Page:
Change is Too Benign a Word by Philip John

 As Sheila awoke one morning from uneasy dreams, she found her right hand transformed into a giant pair of scissors. What has happened, she thought as she tried to move her ‘fingers’. The long blades snipped the air obediently.


After she had learnt to brush her teeth, work the health faucet and wash her face with the glinting appendix that her body had grown overnight, she called her doctor.


‘A pair of scissors, did you say?’


‘Yes, a largish pair. The strange thing is, I can’t say I’m unfamiliar with how to use them.’


‘Ah, it’s coded into your brain. I’d wait and watch. Careful when you eat,’ the doctor said. She thought she heard stifled laughter at the other end of the line. She wanted to tell him she wasn’t joking but instead she said, ‘I’ll keep that in mind,’ and hung up.


Her hand lolled by her side, the blades going flaccid, gently curving inward.


She flagged down an auto and got in, her right hand hidden under her stole. No sooner had the vehicle started, when two men slipped into it from either side, flanking her. ‘Excuse me?’ Sheila blurted. The men smiled calmly. In the rear view mirror, the auto-driver’s expression was neutral. The man on her left placed his palm on her breast.


Before she could respond, her hand involuntarily pressed forward.


A second later, the yellow upholstery of the auto darkened with a furious crisscrossing of red. There was chaos. The driver stepped on the brakes. The man on Sheila’s left clambered out of the auto and limped across the road. Pedestrians halted abruptly to avoid colliding into him. He was gripping his forearm, which culminated in a red stump. Blood shot out of it like water from a garden hose.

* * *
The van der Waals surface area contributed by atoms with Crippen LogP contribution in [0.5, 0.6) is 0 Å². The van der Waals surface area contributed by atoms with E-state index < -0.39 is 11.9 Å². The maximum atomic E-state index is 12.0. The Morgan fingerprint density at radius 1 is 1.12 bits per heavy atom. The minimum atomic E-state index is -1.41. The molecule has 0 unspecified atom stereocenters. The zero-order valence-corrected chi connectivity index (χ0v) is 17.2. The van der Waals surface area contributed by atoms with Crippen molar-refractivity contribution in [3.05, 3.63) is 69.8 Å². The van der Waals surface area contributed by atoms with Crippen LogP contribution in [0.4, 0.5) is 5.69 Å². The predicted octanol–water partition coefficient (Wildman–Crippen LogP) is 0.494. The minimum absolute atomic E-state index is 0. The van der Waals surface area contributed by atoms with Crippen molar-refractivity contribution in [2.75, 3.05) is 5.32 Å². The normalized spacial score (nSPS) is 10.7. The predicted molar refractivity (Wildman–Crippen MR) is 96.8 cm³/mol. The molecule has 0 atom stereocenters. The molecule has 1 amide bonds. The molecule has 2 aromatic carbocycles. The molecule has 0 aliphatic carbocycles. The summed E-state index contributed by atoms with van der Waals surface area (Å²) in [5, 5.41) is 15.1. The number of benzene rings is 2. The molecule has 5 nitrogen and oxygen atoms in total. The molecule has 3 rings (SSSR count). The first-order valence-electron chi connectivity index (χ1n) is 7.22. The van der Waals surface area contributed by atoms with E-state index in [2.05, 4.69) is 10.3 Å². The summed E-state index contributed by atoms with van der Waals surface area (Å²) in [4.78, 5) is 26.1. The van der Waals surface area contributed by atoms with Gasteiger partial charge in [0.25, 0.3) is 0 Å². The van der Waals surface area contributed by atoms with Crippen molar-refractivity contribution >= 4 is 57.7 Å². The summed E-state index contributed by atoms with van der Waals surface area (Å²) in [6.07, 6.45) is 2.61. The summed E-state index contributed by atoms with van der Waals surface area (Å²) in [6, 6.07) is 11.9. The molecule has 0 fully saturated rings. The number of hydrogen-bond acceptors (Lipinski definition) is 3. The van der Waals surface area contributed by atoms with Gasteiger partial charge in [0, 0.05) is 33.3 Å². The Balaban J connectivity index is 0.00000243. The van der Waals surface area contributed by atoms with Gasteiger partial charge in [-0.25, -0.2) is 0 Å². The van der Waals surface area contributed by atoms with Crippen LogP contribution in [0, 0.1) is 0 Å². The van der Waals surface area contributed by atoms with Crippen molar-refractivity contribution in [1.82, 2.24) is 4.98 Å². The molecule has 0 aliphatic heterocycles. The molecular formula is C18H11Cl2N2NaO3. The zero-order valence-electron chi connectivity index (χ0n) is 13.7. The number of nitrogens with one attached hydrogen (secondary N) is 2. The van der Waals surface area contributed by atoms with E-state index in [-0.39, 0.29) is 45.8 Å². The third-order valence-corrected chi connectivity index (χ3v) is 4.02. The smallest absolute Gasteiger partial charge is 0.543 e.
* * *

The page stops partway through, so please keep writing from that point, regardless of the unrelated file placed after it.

The second assailant pressed his back against the side of the auto. He gaped at Sheila. ‘What the hell?’ he blurted, and stumbled out of the vehicle.


Dazed, Sheila turned to face the driver, her body aflame with strange emotions, the blades on her hand looking oddly phallic. He quickly raised his hands in self-defence. ‘I hate this kind of thing, I swear. They don’t listen,’ he said. When she continued to stare at him, he got out and started to run.


She watched the last of the blood swirl around the drain as she released water from the tap onto the blades and both of her arms. She wiped the blades gingerly.


The metal was already relaxing; she saw her reflection in its now benign sheen. She looked at herself in the mirror above the sink. Blood had turned her blouse crimson. It wasn’t her blood. She’d never had someone else’s blood on her before. It felt dishonest. But that wasn’t the only thing she felt. There was another: ironic triumph. It cloaked her in a strange hybrid of elation and regret.


Sheila looked through her wardrobe and found the cast she’d worn last summer when she’d broken her arm after her biking accident. She sheathed her scissors-hand in the cast, packed her handbag and left the house.


He couldn’t have gone far. 


When the last stitch had been sewn on, Franz stepped back and looked at the victim’s face. Or what was left of it.


The auto, in which she’d been heading to work, had been ‘hijacked’ by unknown assailants. She’d been driven to a garage where she was chained to a pole and repeatedly raped before being beaten senseless in a fit of psychosexual rage.


‘Bandage the eye. I’ll be back,’ he told the nurse and walked to the sink to scrub himself. As he dried his hands, he looked into the mirror. I don’t want this anymore. Something’s got to give.He placed the towel back on the rack and left the emergency ward. The towel slid off the rack and fell to the floor.


Sheila stood at the intersection and looked down at the road.


Blood, turned black, cut a line along the tar before it vanished at the edge of a field. She followed the trail. Her right hand sat snugly in the cast; was it an outcome of last year’s accident? She imagined a piece of shrapnel lodged in her bone, metastasizing, transforming, ultimately emerging this morning.